Dispersal patterns in space and time: a case study of Apiaceae subfamily Apioideae
Article first published online: 15 JAN 2013
© 2013 Blackwell Publishing Ltd
Journal of Biogeography
Volume 40, Issue 7, pages 1324–1335, July 2013
How to Cite
Banasiak, Ł., Piwczyński, M., Uliński, T., Downie, S. R., Watson, M. F., Shakya, B., Spalik, K. (2013), Dispersal patterns in space and time: a case study of Apiaceae subfamily Apioideae. Journal of Biogeography, 40: 1324–1335. doi: 10.1111/jbi.12071
- Issue published online: 10 JUN 2013
- Article first published online: 15 JAN 2013
- Polish Ministry of Science and Higher Education. Grant Number: N N303 069335
- University of Warsaw. Grant Number: BW 191102
- historical biogeography;
- nrDNA ITS;
To analyse spatial and temporal patterns of dispersal events in the euapioids (Apiaceae subfamily Apioideae).
Worldwide, with an emphasis on the Northern Hemisphere.
A phylogeny of euapioids was inferred from 1194 nuclear ribosomal DNA internal transcribed spacer (nrDNA ITS) sequences using Bayesian methods. The reconstruction of ancestral areas was performed simultaneously with phylogenetic inference using a Markov discrete phylogeographical model with Bayesian stochastic search variable selection (BSSVS). Routes with significant non-zero migration rates were identified using Bayes factors. For each significant track and each tree, the distribution of dispersals in time was scored and the asymmetry of dispersals was evaluated.
The root of the euapioid umbellifers was reconstructed at c. 44.51 Ma (95% highest posterior density interval: 39.11–51.55 Ma). The Eastern Asiatic Region was reconstructed as the most probable ancestral area for the root of the tree. Seventeen migration routes have significant non-zero migration rates. Five of these tracks represent long-distance transoceanic routes: (1) western Eurasia–North America, (2) Eastern Asiatic Region–North America, (3) Australia–Neotropical Kingdom, (4) Australia–Neantarctic, and (5) Neotropical Kingdom–sub-Saharan Africa. Most dispersal events occurred among the areas that comprise the major diversification centres of apioid umbellifers: western Eurasia and the Mediterranean, Irano-Turanian and Eastern Asiatic regions. The floristic exchange among these regions was more or less symmetrical in all directions and continuous in time. The exchange between North America and the Eastern Asiatic Region was asymmetrical; the asymmetry of dispersals between western Eurasia and North America was less pronounced and not statistically significant. Floristic exchange was significantly asymmetrical for the Nearctic–Neotropical Kingdom, Nearctic–Neantarctic, western Eurasia–sub-Saharan Africa, and western Eurasia–Siberia migration tracks.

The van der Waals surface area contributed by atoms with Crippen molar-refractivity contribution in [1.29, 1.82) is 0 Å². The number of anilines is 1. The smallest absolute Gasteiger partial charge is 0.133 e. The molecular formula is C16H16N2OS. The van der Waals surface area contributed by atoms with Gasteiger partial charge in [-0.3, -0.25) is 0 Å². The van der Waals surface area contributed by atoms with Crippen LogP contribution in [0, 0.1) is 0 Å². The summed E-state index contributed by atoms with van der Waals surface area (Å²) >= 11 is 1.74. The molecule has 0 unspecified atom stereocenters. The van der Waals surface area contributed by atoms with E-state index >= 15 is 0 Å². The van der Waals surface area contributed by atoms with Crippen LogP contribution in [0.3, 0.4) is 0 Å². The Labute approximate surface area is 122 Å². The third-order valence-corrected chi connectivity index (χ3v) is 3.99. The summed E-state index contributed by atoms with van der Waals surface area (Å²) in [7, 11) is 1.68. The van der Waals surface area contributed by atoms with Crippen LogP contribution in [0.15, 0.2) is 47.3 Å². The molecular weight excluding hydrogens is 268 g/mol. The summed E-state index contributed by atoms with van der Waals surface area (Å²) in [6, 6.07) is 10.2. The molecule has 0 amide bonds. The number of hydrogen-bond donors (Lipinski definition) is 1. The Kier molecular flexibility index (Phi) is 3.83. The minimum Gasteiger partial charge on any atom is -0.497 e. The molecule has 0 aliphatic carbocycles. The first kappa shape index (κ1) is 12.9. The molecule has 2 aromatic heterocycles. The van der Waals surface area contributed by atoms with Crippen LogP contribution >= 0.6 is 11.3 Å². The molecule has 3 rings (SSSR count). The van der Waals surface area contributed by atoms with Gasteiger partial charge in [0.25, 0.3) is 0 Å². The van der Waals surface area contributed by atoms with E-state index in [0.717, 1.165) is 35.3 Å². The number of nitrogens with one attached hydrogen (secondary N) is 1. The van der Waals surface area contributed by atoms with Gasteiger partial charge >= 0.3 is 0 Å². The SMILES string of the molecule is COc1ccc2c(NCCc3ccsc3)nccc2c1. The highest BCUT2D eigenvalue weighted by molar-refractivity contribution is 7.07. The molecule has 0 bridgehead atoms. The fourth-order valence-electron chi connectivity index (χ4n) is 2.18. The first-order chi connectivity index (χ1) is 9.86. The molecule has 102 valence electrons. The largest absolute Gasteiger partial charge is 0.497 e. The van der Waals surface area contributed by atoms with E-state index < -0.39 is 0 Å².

The observed dispersal pattern – intense and symmetrical within the same climatic zone versus scarce and often unidirectional between climatic zones or along long-distance transoceanic tracks – suggests that both the availability of suitable habitats and geographical barriers have played crucial roles in determining the present distribution of euapioid umbellifers.